In May 2011, Professor Ragnar Löfstedt published his review of UK health and safety law, Reclaiming health and safety for all: an independent review of health and safety legislation. The Löfstedt Review is a key driver in the next phase of the coalition government’s ongoing deliberations on health and safety law. A previous review was undertaken by Lord Young, who published his report, Common Sense, Common Safety, in October 2010. This lamented the poor image of health and safety, overly-complex regulations, and the burdensome and disproportionate application of health and safety law by consultants, driven by the ‘compensation culture’: his report was based largely on perceptions.
In contrast, Professor Löfstedt has taken a more measured, evidence-based approach to the issues and appears to conclude that there is significantly less reason for concern than Lord Young’s report may have suggested. Indeed, in making his proposals for reform, he directly denies some of the key assumptions of the Young Report. Specifically, the Löfstedt Review has cast significant doubt over the assertion that the overall regulatory burden on self-employed people and SMEs is unreasonable. He has stated that, although there is room for improvement, there is no case for radically altering health and safety legislation.
Health and safety regulation
The Löfstedt Review concludes that many of the problems arise from the application of health and safety regulation, not the legislation itself. Professor Löfstedt also points out that employers’ liability claims have fallen by two-thirds since 2001 with the inference that, if fear of civil claims drives excessive application of health and safety law, then this fear is based on perception – not reality.
Modest proposals in the Löfstedt Review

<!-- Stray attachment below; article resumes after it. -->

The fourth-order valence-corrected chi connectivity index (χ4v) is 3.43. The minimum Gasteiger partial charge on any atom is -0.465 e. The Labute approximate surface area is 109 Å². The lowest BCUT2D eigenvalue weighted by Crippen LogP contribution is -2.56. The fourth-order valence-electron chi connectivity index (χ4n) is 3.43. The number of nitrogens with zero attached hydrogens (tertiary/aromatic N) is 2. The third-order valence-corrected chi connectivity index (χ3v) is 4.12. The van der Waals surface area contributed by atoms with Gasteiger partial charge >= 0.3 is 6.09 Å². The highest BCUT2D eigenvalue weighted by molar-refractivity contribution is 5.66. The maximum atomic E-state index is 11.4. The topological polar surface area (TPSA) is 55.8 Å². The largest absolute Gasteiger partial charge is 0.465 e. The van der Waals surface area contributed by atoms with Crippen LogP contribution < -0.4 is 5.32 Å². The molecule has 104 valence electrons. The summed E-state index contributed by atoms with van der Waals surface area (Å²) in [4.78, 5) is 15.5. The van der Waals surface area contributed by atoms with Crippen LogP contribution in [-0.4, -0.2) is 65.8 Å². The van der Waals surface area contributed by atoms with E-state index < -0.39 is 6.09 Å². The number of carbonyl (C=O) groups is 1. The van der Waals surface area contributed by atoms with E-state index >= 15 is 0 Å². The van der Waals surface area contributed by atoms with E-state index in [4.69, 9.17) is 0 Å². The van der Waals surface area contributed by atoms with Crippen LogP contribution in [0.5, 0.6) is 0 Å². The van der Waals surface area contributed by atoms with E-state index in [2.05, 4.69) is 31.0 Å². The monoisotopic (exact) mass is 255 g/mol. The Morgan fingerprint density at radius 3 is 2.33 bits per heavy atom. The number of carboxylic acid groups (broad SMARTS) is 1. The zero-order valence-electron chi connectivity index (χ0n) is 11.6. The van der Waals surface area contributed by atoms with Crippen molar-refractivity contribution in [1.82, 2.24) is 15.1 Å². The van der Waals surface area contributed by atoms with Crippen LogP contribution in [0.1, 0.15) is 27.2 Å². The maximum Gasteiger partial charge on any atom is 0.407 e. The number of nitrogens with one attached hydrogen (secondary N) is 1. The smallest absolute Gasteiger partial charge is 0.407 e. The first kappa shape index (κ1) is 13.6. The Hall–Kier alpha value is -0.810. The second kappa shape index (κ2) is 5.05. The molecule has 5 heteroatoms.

The government published its response to the Löftstedt review in November 2011, in a document that did its best to smooth over tensions between the two reports. In practice, the government has largely accepted that Löftstedt’s rather modest proposals for reform are appropriate, without accepting that they are, in fact, modest. While the proposals may lend themselves to attention-grabbing headlines, closer examination suggests they do not constitute a major shift in the framework of health and safety law.
In the report, Professor Löfstedt outlined seven key proposals:
- Exemption from health and safety law for self-employed people in low-risk occupations that pose no risk to others
The DWP has accepted this recommendation, with the qualification that exemption will apply only to the self-employed in low-risk occupations, whose activities pose no risk to themselves or others.The impact of the exemption is expected to be minimal: enforcement against individuals who might fall into this category is already limited. In practice, exemption may improve the perception that health and safety law is disproportionately applied, but it is a concern that the government should seek to change the law based on perceptions that do not reflect reality. Furthermore, the exemption itself is problematic: what exactly is ‘low-risk’? Will an individual be subject to health and safety regulations when performing some activities and not others? There is significant potential for further unfairness and confusion.
- Review of all 53 of the Approved Codes of Practice (ACoP) by June 2012
The DWP has accepted this recommendation.The review aims to ensure that individual ACoPs are necessary, that they express what the law requires clearly, are up to date and accessible to users. Guidance on terms such as ‘reasonably practicable’ should be provided for specific scenarios to minimise excessive compliance actions.The DWP has requested that the HSE conform to Löfstedt’s timetable for review, accepting that this is a major programme of work. The DWP has not made any comment about how the HSE will be able to complete the exercise in the context of already stretched budgets.
- Government to work more closely with the EU to ensure that the impact of health and safety law is more fully analysed in the future, as part of the EU’s 2013 review of health and safety law. Löfstedt recommends mandatory impact assessments for regulations where the perceived cost to society exceeds €100 million, and proposes that impact assessments should not be carried out by those who are responsible for drafting regulations